Building the next-generation big data analytics stack

[A version of this post appears on the O’Reilly Radar.]

The O’Reilly Data Show Podcast: Michael Franklin on the lasting legacy of AMPLab.

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In this episode I spoke with Michael Franklin, co-director of UC Berkeley’s AMPLab and chair of the Department of Computer Science at the University of Chicago. AMPLab is well-known in the data community for having originated Apache Spark, Alluxio (formerly Tachyon) and many other open source tools. Today marks the start of a two-day symposium commemorating the end of AMPLab, and we took the opportunity to reflect on its impressive accomplishments.

AMPLab is the latest in a series of UC Berkeley research labs each designed with clear goals, a multidisciplinary faculty, and a fixed timeline (for more details, see David Patterson’s interesting design document for research labs). Many of AMPLab’s principals were involved in its precursor, the RAD Lab. As Franklin describes in our podcast episode:

The insight that Dave Patterson and the other folks who founded the RAD Lab had was that modern systems were so complex that you needed serious machine learning—cutting-edge machine learning—to be able to do that [to basically allow the systems to manage themselves]. You couldn’t take a computer systems person, give them an intro to machine learning book, and hope to solve that problem. They actually built this team that included computer systems people sitting next to machine learning people. … Traditionally, these two groups had very little to do with each other. That was a five-year project. The way I like to say it is—they spent at least four of those years learning how to talk to each other.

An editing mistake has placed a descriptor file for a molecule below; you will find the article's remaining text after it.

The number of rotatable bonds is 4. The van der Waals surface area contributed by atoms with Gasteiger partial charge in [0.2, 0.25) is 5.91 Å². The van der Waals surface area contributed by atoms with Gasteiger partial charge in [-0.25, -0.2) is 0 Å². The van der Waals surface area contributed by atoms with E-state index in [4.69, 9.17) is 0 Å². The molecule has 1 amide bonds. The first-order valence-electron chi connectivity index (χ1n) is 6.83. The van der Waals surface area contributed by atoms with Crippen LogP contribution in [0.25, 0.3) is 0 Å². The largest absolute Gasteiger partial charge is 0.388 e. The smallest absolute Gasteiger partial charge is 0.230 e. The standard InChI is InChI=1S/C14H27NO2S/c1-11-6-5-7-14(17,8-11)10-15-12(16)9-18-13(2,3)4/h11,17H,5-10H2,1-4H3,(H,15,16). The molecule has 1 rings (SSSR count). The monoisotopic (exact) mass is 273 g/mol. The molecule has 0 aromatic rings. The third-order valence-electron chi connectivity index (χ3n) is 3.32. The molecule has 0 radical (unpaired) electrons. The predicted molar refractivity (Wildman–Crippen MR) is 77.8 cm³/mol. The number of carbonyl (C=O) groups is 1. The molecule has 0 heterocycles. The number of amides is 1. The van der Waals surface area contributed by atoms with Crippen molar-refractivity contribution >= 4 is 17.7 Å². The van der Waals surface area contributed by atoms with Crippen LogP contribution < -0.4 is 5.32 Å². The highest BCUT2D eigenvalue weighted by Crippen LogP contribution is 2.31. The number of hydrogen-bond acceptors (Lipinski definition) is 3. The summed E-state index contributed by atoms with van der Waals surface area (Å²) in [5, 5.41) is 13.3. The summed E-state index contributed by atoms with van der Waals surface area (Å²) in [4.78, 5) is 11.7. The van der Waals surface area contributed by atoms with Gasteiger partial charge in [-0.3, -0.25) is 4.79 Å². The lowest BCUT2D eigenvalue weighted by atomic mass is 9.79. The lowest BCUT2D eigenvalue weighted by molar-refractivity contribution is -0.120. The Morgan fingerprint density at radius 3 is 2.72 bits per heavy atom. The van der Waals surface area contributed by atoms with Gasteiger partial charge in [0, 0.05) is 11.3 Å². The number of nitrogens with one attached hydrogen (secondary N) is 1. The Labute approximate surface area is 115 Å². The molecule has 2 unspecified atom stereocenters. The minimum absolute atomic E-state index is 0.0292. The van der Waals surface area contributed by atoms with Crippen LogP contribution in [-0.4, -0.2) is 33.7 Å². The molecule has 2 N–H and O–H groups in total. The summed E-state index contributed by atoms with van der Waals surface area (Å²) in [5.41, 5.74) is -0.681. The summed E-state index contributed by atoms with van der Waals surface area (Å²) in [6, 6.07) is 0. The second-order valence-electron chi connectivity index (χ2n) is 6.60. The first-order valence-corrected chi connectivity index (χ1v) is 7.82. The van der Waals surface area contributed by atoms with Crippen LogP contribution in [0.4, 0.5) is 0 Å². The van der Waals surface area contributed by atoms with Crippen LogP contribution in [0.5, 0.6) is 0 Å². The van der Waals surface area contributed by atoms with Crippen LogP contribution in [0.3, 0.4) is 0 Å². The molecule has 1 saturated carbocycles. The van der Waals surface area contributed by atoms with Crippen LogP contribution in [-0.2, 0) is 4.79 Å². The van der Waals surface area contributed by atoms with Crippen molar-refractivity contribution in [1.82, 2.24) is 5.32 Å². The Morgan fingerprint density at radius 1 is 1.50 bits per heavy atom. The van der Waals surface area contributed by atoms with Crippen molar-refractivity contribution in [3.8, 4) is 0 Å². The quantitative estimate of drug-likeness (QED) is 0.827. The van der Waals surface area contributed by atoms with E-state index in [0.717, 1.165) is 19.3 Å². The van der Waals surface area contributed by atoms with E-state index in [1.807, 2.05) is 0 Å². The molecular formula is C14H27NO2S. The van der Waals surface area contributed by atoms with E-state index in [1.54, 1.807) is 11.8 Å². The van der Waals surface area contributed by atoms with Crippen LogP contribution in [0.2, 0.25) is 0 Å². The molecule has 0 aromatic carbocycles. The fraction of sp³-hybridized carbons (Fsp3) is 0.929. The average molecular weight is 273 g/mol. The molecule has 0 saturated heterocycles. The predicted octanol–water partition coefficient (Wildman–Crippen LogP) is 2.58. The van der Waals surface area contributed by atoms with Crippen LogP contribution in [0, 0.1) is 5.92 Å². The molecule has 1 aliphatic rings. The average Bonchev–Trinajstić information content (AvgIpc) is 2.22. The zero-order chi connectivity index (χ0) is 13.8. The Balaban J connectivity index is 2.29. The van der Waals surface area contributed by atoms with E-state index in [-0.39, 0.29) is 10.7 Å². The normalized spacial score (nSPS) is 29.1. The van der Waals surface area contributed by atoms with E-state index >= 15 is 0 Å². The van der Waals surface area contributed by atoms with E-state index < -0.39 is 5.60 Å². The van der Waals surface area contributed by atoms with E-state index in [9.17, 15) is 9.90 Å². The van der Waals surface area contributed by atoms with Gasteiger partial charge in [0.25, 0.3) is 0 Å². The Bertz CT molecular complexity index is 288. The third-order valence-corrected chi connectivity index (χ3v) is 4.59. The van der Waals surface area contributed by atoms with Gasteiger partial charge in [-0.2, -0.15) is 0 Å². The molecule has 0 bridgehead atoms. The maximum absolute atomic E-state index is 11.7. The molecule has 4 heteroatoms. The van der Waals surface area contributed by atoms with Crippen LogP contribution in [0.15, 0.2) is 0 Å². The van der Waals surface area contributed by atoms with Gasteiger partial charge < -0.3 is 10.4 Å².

Toward of the end of the RAD Lab, we had probably the best group in the world of combined systems and machine learning people, who actually could speak to each other. In fact, Spark grew out of that relationship, because there were machine learning people in the RAD Lab who were trying to run iterative algorithms on Hadoop and were just getting terrible performance.

… AMPLab in some sense was a flip of that relationship. If you considered RAD Lab as basically a setting where “machine learning people were consulting for the systems people”, in AMPLab, we did the opposite—machine learning people got help from the systems people in how to make these things scale. That’s one part of the story.

In the rest of this post, I’ll describe some of my interactions with the AMPLab team. These recollections are based on early meetups, retreats, and conferences.

Continue reading “Building the next-generation big data analytics stack”

Visual tools for overcoming information overload

[A version of this post appears on the O’Reilly Radar.]

The O’Reilly Data Show Podcast: Dafna Shahaf on information cartography and AI, and Sam Wang on probabilistic methods for forecasting political elections.

Subscribe to the O’Reilly Data Show Podcast to explore the opportunities and techniques driving big data, data science, and AI. Find us on Stitcher, TuneIn, iTunes, SoundCloud, RSS.

In this special two-segment episode of the Data Show, I spoke with Dafna Shahaf, assistant professor at the School of Computer Science and Engineering at the Hebrew University of Jerusalem. Her area of research is focused on tools and techniques for overcoming information overload, an area of increasing importance in an attention economy. With the upcoming U.S. Presidential Elections right around the corner, I included a conversation between Jenn Webb, host of the O’Reilly Radar Podcast, and Sam Wang, co-founder of the Princeton Election Consortium and professor of neuroscience and molecular biology at Princeton University.

Below are highlights from my conversation with Dafna Shahaf:
Continue reading “Visual tools for overcoming information overload”